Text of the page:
[casual_games] Re: egipcian style on casual games

Nicolás Vinacur nvinacur at fibertel.com.ar
Thu Jan 26 15:08:22 EST 2006

Your mail has kept me thinking on one thing... If one day Nintendo decides 
that they want to produce casual games for their consoles (in fact, now that 
I'm thinking, the puppies game I've seen on DS seems something like this)..

The question would be, would they use their typical cartoon style for their 
games, or would they try the same style we're seeing? In the case that they 
try the same style they had, then although it would be something more 
corporative, would they also be believing that this is the best way to 
present it to their users (the casual, that they would be aiming to)?

----- Original Message ----- 
From: "Luke Munn" <lukeanddan at clear.net.nz>
To: <casual_games at igda.org>
Sent: Thursday, January 26, 2006 4:54 PM
Subject: [casual_games] Re: egipcian style on casual games

> Joe makes a good point about the traditional connotations of 'cartoon' 
> style in American audiences. I've just finished a book featuring street 
> graphics from Tokyo and the author makes the point that the manga style 
> caters to an extremely broad audience; from kids to corporates. The 
> characters have subtle differences like the eyes that differentiate the 
> maturity of the audience they're aimed at. The Tokyo police and a major 
> national bank both feature a manga character as their corporate mascot.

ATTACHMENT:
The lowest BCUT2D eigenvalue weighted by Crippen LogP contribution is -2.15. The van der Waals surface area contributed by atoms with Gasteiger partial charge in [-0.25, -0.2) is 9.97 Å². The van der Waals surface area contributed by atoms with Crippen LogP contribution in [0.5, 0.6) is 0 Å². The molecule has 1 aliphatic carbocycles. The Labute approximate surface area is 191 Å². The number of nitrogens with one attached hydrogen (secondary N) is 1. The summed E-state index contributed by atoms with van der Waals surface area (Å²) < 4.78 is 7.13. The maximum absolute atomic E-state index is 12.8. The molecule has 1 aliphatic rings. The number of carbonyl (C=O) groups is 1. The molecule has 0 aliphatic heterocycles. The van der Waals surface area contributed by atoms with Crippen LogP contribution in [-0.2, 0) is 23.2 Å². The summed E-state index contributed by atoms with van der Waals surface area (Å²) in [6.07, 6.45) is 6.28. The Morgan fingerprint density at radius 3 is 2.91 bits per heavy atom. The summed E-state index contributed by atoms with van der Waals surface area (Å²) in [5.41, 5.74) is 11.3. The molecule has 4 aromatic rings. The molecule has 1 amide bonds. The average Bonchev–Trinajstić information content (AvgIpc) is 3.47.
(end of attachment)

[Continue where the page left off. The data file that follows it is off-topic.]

> The other point that the Mario series exemplifies perfectly is the shift 
> brought about by the types of behaviour used. All the games in the series 
> are characterized by that bright, flat, Japanese pop aesthetic, but the 
> behaviours and interactions, particularly with later games like Mario 64, 
> Paper Mario, etc are very sophisticated. The physics, multiple goals and 
> ways to accomplish these require combination moves, precise timing, 
> problem solving, and different styles of input. They still cater to a very 
> broad audience, from kids to adults. But my point is they're inherently 
> different from something like a Dora the Explorer game, even though 
> aeshetically they're almost identical.
>> I've seen in most of the lastest casual games mostly, that the style 
>> chosen by game developers is like old runes or egipcian, something like 
>> that, almost always. Far away have been left the old 'good games' that 
>> wrote a line in hostory such as Super Mario, Nintendo in general or even 
>> Capcom and fighting games. Even although this is a different target, 
>> weren't some games in that age aimed to adults, with 'cartoon friendly' 
>> graphics?
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